On balance, the review says if people made “more efficient use of their retirement savings” many would be better off with a 9.5 per cent than a 12 per cent contribution.
So how does Callaghan suggest we use retirement savings more “efficiently”?
Some tinkering on drawdown rates and superannuation fees is suggested, but the real game-changer is “accessing equity in the home”. Again, the review side-steps a clear recommendation, but says including the family home in the assets test for the Age Pension would mean “home owners would be self-funding their retirement income to a greater extent than possible”.
This, it delicately notes, would be a “more optimal” system.
Itching for a fight
Reading between the lines, this review seems to suggest the best bang for retirement bucks could involve a trade-off. Keep the super guarantee at 9.5 per cent and include the home when assessing eligibility for the Age Pension.
The Prime Minister and Treasurer haven’t made a decision on any of this and won’t until the May Budget. They could halt super contributions at 9.5 per cent or 10 per cent or they could opt to push back the increases by some years.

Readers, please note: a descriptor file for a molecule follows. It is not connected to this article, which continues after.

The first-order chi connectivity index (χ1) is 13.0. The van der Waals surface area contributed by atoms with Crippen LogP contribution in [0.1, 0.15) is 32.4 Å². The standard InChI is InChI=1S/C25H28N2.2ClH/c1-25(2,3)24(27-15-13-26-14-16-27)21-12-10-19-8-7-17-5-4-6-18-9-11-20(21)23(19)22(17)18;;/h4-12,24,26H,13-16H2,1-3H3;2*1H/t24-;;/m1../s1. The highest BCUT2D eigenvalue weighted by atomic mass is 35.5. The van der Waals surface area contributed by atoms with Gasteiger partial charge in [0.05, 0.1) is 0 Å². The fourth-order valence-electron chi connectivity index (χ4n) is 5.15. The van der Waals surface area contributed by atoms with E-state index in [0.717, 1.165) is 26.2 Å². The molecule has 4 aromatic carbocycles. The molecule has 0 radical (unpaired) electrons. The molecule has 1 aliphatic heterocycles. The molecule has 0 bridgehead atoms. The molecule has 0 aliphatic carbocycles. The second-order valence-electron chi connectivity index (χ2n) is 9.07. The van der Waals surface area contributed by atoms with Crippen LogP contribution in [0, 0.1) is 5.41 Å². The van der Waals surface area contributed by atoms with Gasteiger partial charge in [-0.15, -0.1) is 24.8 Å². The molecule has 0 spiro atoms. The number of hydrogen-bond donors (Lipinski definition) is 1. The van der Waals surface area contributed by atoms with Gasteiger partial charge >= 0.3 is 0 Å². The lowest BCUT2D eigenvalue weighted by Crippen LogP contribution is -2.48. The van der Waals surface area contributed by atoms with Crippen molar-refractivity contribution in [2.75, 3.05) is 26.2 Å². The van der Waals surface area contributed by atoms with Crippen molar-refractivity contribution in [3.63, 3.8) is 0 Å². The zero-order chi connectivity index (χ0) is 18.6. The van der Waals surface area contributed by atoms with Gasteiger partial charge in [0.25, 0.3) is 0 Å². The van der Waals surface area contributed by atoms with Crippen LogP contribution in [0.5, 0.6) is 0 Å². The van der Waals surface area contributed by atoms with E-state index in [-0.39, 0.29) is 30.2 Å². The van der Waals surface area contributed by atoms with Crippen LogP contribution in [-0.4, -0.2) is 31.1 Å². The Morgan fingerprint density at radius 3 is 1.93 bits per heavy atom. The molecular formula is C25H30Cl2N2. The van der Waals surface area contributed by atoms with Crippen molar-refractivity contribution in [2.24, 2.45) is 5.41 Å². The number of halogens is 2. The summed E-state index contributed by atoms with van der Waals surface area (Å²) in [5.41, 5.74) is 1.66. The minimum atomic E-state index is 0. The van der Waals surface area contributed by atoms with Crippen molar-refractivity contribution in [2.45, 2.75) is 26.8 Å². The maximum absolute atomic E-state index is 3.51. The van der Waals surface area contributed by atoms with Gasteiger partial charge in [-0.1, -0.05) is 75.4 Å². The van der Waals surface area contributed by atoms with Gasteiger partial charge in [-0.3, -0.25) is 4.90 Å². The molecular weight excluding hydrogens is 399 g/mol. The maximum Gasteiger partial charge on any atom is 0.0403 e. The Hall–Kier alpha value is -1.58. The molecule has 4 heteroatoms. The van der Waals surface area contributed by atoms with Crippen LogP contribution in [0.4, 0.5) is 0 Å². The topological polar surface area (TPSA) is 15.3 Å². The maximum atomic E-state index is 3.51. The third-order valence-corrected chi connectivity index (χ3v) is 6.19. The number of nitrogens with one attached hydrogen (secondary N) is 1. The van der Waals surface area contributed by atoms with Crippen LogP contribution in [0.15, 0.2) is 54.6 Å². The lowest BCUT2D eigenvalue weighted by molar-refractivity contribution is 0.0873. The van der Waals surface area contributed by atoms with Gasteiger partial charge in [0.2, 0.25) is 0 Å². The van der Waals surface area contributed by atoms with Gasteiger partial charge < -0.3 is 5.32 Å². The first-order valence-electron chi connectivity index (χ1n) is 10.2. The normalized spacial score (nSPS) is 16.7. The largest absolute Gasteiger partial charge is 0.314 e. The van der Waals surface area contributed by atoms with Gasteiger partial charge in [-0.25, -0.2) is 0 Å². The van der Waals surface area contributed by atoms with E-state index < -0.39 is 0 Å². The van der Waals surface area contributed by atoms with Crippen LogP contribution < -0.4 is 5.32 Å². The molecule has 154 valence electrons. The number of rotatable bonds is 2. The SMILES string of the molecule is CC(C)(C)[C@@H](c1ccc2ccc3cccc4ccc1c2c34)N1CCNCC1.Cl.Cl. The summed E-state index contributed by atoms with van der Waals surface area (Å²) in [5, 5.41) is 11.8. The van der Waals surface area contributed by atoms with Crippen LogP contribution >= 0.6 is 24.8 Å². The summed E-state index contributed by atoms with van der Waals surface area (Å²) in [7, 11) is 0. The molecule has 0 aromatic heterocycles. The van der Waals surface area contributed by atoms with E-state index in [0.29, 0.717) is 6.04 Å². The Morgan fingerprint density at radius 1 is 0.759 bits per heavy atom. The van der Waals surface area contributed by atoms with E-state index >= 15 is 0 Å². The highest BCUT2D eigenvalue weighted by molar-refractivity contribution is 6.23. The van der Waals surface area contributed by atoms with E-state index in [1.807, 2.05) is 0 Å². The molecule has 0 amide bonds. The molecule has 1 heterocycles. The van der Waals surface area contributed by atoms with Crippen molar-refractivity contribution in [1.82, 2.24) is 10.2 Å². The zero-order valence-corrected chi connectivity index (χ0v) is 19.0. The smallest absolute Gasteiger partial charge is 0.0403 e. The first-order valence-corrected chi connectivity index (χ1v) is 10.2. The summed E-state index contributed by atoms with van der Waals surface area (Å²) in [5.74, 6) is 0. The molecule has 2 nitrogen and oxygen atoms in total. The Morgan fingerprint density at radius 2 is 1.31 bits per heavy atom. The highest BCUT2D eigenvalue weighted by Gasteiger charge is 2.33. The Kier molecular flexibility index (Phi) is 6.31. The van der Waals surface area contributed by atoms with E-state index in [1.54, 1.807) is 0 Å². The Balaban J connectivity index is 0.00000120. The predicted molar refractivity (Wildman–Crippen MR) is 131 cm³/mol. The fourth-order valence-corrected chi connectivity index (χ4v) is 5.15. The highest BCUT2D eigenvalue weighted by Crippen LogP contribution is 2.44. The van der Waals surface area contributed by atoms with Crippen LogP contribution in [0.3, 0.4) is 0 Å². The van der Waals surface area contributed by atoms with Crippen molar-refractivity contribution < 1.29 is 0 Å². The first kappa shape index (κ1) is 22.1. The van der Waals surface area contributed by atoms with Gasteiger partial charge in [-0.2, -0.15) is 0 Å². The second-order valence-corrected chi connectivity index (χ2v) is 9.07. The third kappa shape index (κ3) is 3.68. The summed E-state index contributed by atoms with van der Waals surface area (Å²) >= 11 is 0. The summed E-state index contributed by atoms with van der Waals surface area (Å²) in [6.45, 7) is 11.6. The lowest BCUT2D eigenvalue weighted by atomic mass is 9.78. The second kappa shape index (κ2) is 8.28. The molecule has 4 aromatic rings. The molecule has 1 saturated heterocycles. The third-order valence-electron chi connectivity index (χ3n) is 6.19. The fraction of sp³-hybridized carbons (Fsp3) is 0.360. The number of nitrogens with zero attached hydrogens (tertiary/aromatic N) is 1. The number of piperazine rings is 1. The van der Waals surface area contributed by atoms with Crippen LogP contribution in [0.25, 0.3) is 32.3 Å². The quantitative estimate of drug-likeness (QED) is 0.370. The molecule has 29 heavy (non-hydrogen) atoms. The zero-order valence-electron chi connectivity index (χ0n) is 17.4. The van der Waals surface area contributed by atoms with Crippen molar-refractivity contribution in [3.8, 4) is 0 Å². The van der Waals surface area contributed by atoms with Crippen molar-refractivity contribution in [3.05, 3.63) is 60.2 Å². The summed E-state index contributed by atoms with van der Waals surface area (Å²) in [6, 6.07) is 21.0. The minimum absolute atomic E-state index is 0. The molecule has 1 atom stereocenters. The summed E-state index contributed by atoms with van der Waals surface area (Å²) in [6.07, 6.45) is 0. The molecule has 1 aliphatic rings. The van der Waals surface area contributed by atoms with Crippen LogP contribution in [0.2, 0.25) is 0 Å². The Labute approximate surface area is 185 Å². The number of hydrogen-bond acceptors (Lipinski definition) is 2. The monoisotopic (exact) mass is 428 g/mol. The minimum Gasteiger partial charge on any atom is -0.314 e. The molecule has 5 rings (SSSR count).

Any change will require legislation and the support of both Pauline Hanson and Stirling Griff on the Senate crossbench, given the refusal of Labor and the Greens to budge on this. Josh Frydenberg won over Hanson recently on his youth wage subsidy and may seek her support again.
But a narrow victory in Parliament won’t stop an election fight over super.
This is one issue where Labor and the unions are itching for a fight. The well-armed super funds would also be gearing up to protect their patch.
And then there’s the architect of superannuation himself, Paul Keating. The former prime minister recently went after what he called “a bunch of little bitchy Liberals trying to knock off 2.5 per cent of people’s income for the rest of their lives”.
That was a spray aimed at a small group of backbenchers. Imagine what’s in store for the Morrison Government if they go down this path.